Eric of Sweden

(d. 1160)

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King (d. 1160).

His ten-year reign marked the consolidation of Christianity in Sweden and its spread to Finland, in which enterprise the English bishop Henry of Finland took a prominent part. Eric was the son of Jedvard, of the landed gentry of Vastergotland: through his wife Christine, of Sweden's royal family, Eric was able to claim the throne in 1156, after ruling his own province since 1150. His reign was notable for the codification of laws, for the establishment of a monastic chapter in Old Uppsala, which had come from the Danish monastery of Odense, as well as for his general favour and patronage of the Church. Sources are few about the details of his reign, but more is known about his death and the results of his cult.

After the death of Bishop Henry in 1156 in Finland, which Eric had invaded in a reprisal expedition, he was faced by a hostile combination of Danes under Prince Magnus allied with discontented Swedes, moved (it would seem) by combined regionalist and financial discontent, sparked by Eric's insistence that tithes should be paid to the Church for its support, as elsewhere in Europe. The temporary alliance of Danes and Ostergotlanders resulted in the assassination of Eric on Ascension Day just after he had heard Mass. This took place at Ostra Aros, on the site of the present cathedral of Uppsala. He was attacked by many Danish soldiers, and fell to the ground from his horse. He was then wounded, tortured, and ridiculed; finally he was beheaded. He was buried in the church in Old Uppsala, which he had rebuilt amidst the burial mounds of his pagan predecessors. In 1167 his body was enshrined; and then translated to the new cathedral of Uppsala in 1273. This was the decisive point in the development of his cult: other elements followed, such as processions for a good harvest going from Old Uppsala to the new cathedral. This is his supreme memorial; in it his body and regalia are still enshrined and a whole series of wall-paintings of the later Middle Ages survives. These depict the Lives of Eric and of Henry of Finland.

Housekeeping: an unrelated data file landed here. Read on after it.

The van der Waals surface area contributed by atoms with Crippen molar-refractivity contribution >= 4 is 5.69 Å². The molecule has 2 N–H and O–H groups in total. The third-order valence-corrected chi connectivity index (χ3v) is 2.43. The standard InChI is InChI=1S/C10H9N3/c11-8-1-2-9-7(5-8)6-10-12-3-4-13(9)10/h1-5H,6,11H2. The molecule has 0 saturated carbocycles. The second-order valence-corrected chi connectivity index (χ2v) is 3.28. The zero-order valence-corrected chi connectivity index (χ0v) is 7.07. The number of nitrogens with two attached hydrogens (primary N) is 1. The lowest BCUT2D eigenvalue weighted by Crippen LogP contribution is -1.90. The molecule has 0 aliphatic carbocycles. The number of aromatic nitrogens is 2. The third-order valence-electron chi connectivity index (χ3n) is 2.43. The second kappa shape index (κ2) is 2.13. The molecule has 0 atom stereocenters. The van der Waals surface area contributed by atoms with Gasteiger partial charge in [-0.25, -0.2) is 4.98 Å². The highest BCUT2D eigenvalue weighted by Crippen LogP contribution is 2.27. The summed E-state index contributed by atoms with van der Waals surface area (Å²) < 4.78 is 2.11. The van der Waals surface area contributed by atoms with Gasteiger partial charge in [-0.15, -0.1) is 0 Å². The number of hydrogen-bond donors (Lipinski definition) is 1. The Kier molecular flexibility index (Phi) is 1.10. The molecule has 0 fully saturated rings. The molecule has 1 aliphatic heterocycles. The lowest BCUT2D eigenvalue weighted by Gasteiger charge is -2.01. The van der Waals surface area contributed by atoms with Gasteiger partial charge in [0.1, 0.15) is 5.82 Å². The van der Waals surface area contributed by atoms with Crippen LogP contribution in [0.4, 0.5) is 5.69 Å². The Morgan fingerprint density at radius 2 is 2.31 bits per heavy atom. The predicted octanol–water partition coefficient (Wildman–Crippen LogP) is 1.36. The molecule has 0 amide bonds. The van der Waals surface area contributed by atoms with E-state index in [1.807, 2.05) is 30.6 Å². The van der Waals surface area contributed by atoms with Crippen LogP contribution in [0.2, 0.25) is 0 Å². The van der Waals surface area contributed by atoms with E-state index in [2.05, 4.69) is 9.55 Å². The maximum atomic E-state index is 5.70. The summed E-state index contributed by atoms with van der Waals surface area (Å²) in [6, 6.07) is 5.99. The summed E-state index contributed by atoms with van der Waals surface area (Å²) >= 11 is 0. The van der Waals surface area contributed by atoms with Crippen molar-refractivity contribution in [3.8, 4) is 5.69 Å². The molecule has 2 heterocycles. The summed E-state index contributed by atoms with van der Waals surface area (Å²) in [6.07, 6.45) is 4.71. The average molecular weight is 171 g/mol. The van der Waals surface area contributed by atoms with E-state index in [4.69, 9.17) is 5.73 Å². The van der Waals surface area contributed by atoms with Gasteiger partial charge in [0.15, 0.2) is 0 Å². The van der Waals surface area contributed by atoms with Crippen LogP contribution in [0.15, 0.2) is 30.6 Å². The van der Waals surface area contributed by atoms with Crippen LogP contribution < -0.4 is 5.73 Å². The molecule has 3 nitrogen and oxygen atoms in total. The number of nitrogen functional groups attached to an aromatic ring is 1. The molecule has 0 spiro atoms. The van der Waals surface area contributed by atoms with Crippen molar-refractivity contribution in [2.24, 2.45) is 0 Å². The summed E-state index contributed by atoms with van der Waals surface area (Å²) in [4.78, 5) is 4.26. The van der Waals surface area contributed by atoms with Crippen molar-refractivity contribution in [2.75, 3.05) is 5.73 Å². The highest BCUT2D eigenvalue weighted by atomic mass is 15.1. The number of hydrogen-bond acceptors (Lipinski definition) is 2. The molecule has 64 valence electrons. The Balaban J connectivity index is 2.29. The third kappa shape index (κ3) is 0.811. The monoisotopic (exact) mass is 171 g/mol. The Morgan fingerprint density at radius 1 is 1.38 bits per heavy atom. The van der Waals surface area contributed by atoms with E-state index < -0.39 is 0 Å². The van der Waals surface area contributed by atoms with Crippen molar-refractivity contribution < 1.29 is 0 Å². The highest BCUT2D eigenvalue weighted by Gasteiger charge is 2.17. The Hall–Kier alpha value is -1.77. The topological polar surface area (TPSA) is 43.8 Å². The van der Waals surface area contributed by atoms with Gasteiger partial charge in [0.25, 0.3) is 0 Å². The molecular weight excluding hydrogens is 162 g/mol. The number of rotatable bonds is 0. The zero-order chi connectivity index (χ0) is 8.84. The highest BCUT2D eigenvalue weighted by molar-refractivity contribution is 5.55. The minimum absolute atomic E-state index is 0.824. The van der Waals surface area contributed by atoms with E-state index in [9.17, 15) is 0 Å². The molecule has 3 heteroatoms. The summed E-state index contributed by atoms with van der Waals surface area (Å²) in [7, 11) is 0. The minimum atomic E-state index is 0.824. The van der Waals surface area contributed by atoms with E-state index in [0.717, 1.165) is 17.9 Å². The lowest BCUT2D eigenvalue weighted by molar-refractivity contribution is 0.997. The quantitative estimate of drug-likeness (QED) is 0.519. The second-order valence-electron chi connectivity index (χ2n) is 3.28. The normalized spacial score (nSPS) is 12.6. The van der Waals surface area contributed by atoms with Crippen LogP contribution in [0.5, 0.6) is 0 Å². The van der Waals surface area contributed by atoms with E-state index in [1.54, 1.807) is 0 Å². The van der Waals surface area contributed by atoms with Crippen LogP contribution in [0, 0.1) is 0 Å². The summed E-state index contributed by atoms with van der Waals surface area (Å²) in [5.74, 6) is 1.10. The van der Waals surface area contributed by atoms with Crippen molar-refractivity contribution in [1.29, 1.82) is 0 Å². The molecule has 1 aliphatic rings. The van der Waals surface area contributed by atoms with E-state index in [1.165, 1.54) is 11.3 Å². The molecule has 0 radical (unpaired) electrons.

Eric is often depicted in Swedish art as the saintly king and patron of his country, notably in painted retables. His cult was popular until the Reformation, implicitly rather than explicitly approved by Rome. His cult may be compared with those of the other Scandinavian kings, Olaf and Canute. In all three cases, like those of Edmund and Edward the Confessor in England, national identity, as well as virtuous life, played a considerable part in the development of these cults. Feast: 18 May.

H.S.S.C., vi. 133–8; Bibl. SS., iv. 1322–6; R. Folz, Les Saintes Rois du moyen age en Occident (1984).

Subjects: Christianity.

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